Since 1986, due to the changes made by the Tax Reform Act of 1986, the general trend has been to own and operate a trade or business through a “pass-through” entity (i.e., an S corporation or a limited liability company taxed as a partnership). Although many changes to the Tax Code have occurred since 1986, none of these changes have modified the general preference of the pass-through entity as the tax entity of choice. For these reasons, if you own a business, it is likely you own it through a pass-through entity. The changes made by the Tax Reform Act of 2017 (the “2017 Act”) necessitate that every business owner reconsider whether the pass-through entity remains the best choice for his or her business. These changes are effective January 1, 2018, and retroactive elections to change the tax classification of an entity as of such date are generally required to be made on or before March 15, 2018. Thus, time is of the essence.
As you may have heard, the 2017 Act contains a new provision which provides a 20% exclusion of pass-through income for certain owners of pass-through entities. At first blush, and viewed in isolation, one might think that this new provision would further cement the pass-through entity as the entity of choice for business owners. However, as you drill down on the details of the new provision, and consider certain other changes made by the 2017 Act, in many cases, the C-Corporation may prove to be a more tax-efficient entity. While there are many factors to take into consideration in determining whether a C-Corporation or a pass-through entity is best for a particular business owner, historically, one critical factor is the difference in the corporate tax rate and the rate at which pass-through income is taxed. Even assuming you can take advantage of the new 20% exclusion, the maximum tax rate on pass-through income will still be greater than the 21% corporate rate. This spread substantially increases in the event a pass-through business owner cannot qualify for the 20% exclusion due to the various limitations built into the new provision.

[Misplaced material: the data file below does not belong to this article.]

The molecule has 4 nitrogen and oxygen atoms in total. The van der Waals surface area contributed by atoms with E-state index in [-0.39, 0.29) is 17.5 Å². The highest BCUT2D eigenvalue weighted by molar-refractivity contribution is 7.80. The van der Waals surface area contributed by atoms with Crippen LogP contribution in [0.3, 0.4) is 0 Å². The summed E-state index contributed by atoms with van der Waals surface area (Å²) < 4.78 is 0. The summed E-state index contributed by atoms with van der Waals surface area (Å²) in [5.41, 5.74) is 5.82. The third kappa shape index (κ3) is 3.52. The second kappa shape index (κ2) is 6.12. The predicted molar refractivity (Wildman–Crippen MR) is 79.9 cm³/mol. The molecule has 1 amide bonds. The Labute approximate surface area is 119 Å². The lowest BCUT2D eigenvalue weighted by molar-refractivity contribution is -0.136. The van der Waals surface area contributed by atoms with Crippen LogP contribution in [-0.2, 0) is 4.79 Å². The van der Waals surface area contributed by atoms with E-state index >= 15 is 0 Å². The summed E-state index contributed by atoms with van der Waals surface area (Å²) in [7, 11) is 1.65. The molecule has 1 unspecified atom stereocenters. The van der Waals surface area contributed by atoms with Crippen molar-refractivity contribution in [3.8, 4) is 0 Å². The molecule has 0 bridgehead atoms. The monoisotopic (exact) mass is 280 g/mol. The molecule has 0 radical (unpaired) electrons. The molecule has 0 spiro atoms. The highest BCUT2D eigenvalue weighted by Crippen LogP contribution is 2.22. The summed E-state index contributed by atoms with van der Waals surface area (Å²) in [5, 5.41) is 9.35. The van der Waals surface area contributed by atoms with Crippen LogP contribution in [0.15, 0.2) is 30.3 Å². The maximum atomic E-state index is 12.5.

Oftentimes there is no right or wrong determination when considering the tax classification of your business entity. The analysis is complex, involves the consideration of multiple short-term and long-term considerations, and necessarily requires certain assumptions to be made. However, due to the substantial changes made by the 2017 Act, the tax classification of your business entity should be re-examined under the new rules to ensure the most tax-efficient structure.